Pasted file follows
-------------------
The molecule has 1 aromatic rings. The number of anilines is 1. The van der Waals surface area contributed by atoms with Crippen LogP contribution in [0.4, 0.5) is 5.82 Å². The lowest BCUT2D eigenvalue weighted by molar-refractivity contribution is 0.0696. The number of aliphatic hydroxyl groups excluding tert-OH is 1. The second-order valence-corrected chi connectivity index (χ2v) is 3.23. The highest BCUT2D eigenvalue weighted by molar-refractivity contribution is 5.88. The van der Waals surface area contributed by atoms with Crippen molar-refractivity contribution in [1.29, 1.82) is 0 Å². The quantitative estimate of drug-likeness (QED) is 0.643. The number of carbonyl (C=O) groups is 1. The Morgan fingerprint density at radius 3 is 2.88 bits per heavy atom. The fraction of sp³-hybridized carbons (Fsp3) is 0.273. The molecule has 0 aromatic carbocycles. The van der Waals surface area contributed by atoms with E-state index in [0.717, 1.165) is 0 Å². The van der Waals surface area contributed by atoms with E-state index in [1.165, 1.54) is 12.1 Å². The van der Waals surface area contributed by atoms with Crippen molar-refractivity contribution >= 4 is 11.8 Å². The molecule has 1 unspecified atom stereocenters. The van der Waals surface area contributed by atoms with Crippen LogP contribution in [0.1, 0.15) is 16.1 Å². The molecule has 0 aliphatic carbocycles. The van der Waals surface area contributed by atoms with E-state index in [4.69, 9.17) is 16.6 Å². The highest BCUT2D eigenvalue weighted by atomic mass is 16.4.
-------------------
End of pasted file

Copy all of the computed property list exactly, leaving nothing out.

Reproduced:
The molecule has 1 aromatic rings. The number of anilines is 1. The van der Waals surface area contributed by atoms with Crippen LogP contribution in [0.4, 0.5) is 5.82 Å². The lowest BCUT2D eigenvalue weighted by molar-refractivity contribution is 0.0696. The number of aliphatic hydroxyl groups excluding tert-OH is 1. The second-order valence-corrected chi connectivity index (χ2v) is 3.23. The highest BCUT2D eigenvalue weighted by molar-refractivity contribution is 5.88. The van der Waals surface area contributed by atoms with Crippen molar-refractivity contribution in [1.29, 1.82) is 0 Å². The quantitative estimate of drug-likeness (QED) is 0.643. The number of carbonyl (C=O) groups is 1. The Morgan fingerprint density at radius 3 is 2.88 bits per heavy atom. The fraction of sp³-hybridized carbons (Fsp3) is 0.273. The molecule has 0 aromatic carbocycles. The van der Waals surface area contributed by atoms with E-state index in [0.717, 1.165) is 0 Å². The van der Waals surface area contributed by atoms with E-state index in [1.165, 1.54) is 12.1 Å². The van der Waals surface area contributed by atoms with Crippen molar-refractivity contribution >= 4 is 11.8 Å². The molecule has 1 unspecified atom stereocenters. The van der Waals surface area contributed by atoms with Crippen LogP contribution in [0.1, 0.15) is 16.1 Å². The molecule has 0 aliphatic carbocycles. The van der Waals surface area contributed by atoms with E-state index in [4.69, 9.17) is 16.6 Å². The highest BCUT2D eigenvalue weighted by atomic mass is 16.4.